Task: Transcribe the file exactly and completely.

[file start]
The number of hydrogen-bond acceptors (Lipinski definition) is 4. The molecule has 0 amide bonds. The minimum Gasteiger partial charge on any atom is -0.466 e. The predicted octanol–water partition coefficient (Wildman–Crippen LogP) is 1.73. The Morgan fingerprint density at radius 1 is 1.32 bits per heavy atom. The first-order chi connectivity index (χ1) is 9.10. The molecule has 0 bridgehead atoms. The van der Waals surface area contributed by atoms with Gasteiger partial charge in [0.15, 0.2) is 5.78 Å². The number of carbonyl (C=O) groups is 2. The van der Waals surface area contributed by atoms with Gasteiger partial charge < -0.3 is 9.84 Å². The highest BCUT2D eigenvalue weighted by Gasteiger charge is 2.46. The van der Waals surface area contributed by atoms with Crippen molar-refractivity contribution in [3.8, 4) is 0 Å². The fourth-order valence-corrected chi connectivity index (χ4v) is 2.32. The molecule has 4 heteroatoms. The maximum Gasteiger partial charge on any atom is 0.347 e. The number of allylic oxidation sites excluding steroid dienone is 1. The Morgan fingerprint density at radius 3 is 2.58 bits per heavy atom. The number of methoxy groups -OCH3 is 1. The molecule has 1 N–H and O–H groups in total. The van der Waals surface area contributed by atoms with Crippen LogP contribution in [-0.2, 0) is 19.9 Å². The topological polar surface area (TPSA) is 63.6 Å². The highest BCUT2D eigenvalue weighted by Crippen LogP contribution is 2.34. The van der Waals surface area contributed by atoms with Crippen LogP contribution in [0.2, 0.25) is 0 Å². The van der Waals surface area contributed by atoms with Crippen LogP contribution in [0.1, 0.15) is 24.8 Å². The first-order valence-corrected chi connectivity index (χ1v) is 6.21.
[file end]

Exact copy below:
The number of hydrogen-bond acceptors (Lipinski definition) is 4. The molecule has 0 amide bonds. The minimum Gasteiger partial charge on any atom is -0.466 e. The predicted octanol–water partition coefficient (Wildman–Crippen LogP) is 1.73. The Morgan fingerprint density at radius 1 is 1.32 bits per heavy atom. The first-order chi connectivity index (χ1) is 9.10. The molecule has 0 bridgehead atoms. The van der Waals surface area contributed by atoms with Gasteiger partial charge in [0.15, 0.2) is 5.78 Å². The number of carbonyl (C=O) groups is 2. The van der Waals surface area contributed by atoms with Gasteiger partial charge < -0.3 is 9.84 Å². The highest BCUT2D eigenvalue weighted by Gasteiger charge is 2.46. The van der Waals surface area contributed by atoms with Crippen molar-refractivity contribution in [3.8, 4) is 0 Å². The fourth-order valence-corrected chi connectivity index (χ4v) is 2.32. The molecule has 4 heteroatoms. The maximum Gasteiger partial charge on any atom is 0.347 e. The number of allylic oxidation sites excluding steroid dienone is 1. The Morgan fingerprint density at radius 3 is 2.58 bits per heavy atom. The number of methoxy groups -OCH3 is 1. The molecule has 1 N–H and O–H groups in total. The van der Waals surface area contributed by atoms with Crippen LogP contribution in [-0.2, 0) is 19.9 Å². The topological polar surface area (TPSA) is 63.6 Å². The highest BCUT2D eigenvalue weighted by Crippen LogP contribution is 2.34. The van der Waals surface area contributed by atoms with Crippen LogP contribution in [0.2, 0.25) is 0 Å². The van der Waals surface area contributed by atoms with Crippen LogP contribution in [0.1, 0.15) is 24.8 Å². The first-order valence-corrected chi connectivity index (χ1v) is 6.21.